Since the 1990s, research on the history of colonial medicine in Taiwan has boomed. This research interest after the long period of neglect that followed World War II is in large part due to the political changes and growing freedom on the island. Numerous case studies depicted the Taiwan experience of “colonial modernity,” showing how the Taiwanese public health improved under Japanese rule between 1895 and 1945. This has been seen as part of the Japanese colonization effort to modernize the medical system in Taiwan and can be linked to the “scientific colonialism” referred to in Japanese government propaganda about its colonial policy.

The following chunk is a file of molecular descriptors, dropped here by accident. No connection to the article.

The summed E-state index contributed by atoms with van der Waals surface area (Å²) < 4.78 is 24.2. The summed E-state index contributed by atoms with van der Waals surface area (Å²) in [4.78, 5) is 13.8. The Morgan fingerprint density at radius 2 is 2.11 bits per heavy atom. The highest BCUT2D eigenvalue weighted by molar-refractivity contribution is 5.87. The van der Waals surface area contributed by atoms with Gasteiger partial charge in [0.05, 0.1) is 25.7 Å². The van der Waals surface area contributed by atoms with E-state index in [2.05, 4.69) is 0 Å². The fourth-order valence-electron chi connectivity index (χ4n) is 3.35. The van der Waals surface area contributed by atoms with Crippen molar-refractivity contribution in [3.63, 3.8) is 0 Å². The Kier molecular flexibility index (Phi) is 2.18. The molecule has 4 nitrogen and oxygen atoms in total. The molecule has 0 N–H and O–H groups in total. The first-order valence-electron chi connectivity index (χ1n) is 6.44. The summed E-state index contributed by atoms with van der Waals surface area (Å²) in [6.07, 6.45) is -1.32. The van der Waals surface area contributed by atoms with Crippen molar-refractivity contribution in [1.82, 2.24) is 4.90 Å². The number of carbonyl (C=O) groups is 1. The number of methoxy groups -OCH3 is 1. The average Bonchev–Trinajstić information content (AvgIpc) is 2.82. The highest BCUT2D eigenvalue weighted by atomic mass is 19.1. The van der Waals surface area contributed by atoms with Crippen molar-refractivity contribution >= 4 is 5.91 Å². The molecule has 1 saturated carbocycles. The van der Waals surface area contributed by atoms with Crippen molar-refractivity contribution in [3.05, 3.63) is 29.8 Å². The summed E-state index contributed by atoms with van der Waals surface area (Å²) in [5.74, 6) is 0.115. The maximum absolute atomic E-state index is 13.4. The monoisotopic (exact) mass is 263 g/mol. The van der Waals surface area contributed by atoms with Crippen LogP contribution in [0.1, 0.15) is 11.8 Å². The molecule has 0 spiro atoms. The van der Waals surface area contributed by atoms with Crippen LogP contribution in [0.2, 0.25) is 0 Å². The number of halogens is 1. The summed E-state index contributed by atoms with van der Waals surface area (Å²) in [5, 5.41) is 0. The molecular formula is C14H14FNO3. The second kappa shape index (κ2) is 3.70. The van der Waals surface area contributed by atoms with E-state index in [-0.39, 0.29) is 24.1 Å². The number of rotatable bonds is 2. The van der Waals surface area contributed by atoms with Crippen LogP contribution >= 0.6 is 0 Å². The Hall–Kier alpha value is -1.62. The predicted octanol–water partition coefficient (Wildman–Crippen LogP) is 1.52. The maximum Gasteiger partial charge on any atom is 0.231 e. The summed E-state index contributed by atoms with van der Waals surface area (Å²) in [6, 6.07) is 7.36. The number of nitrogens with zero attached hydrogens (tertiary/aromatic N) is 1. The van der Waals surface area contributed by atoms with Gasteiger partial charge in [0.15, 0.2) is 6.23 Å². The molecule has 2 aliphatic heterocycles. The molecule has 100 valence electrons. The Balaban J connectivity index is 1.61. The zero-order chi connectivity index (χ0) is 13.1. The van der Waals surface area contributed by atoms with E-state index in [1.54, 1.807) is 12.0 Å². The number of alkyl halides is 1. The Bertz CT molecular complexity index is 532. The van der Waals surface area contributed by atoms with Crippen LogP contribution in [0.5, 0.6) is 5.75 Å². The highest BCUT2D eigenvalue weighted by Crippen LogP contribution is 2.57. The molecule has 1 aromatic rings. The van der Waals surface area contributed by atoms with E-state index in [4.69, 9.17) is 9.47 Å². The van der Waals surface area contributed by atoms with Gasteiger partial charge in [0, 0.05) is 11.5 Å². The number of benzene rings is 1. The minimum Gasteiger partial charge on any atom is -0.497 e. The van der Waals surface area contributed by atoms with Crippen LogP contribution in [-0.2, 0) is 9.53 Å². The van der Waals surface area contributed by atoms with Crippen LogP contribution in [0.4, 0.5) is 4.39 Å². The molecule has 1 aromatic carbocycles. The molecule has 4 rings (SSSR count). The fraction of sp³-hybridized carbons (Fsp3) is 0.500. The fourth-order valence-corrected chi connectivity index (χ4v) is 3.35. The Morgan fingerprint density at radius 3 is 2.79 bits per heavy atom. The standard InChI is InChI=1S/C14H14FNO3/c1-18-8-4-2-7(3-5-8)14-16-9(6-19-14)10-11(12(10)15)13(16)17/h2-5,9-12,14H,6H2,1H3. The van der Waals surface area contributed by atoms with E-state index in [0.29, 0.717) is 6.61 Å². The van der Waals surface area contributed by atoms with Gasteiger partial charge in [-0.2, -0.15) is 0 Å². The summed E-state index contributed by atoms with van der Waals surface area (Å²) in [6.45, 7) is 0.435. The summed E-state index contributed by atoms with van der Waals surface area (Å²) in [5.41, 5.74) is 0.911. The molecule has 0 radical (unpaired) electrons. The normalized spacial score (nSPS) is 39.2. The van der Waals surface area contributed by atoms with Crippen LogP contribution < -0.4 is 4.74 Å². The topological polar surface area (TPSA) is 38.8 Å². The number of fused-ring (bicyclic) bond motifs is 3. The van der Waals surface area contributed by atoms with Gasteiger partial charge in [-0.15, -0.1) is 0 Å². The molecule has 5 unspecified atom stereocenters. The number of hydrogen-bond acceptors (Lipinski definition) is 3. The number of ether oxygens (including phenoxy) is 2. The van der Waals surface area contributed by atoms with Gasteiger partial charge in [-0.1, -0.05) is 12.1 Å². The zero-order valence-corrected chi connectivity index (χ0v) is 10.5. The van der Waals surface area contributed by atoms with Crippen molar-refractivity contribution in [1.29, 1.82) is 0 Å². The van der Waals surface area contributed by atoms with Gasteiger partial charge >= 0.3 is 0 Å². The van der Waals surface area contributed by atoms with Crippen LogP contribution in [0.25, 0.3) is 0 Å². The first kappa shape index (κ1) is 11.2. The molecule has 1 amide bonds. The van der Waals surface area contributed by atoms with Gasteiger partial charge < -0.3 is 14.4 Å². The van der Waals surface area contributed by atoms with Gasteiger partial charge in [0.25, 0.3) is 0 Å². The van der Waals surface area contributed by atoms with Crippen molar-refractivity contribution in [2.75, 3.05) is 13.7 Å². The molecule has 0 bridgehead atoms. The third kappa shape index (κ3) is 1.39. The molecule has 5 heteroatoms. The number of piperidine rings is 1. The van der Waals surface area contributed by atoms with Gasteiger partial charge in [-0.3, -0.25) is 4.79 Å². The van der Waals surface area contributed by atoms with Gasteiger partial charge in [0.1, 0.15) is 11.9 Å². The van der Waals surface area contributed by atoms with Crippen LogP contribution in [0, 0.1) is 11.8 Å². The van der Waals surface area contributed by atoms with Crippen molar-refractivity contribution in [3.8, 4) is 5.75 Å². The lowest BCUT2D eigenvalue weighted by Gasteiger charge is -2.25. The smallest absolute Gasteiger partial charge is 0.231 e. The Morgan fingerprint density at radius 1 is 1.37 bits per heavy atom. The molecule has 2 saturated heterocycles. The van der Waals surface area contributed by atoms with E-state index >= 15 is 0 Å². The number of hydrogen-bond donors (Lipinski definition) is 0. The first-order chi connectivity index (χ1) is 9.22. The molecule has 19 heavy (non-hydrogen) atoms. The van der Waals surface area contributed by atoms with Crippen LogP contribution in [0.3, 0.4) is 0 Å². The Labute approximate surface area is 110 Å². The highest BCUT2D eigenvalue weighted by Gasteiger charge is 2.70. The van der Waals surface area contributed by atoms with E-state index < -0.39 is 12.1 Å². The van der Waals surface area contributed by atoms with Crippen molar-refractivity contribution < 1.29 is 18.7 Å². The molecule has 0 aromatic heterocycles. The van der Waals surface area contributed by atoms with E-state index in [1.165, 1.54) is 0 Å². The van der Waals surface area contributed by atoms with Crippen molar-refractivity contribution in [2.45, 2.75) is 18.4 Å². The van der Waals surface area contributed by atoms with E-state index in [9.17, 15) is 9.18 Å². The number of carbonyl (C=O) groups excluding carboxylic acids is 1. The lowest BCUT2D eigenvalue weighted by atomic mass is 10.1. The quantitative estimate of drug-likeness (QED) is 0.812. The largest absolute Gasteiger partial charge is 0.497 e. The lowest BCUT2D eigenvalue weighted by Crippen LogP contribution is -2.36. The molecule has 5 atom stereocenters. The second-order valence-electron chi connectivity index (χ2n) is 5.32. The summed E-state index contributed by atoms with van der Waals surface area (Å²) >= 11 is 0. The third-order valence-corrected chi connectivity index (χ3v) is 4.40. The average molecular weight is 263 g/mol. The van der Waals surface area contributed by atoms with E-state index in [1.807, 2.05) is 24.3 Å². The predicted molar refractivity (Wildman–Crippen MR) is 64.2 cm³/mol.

In Prescribing Colonization: The Role of Medical Practices and Policies in Japan-Ruled Taiwan, 1895–1945, Michael Shiyung Liu attempts to integrate the vast scholarship of existing studies in three languages (Chinese, English, and Japanese). Referring to the new research on...

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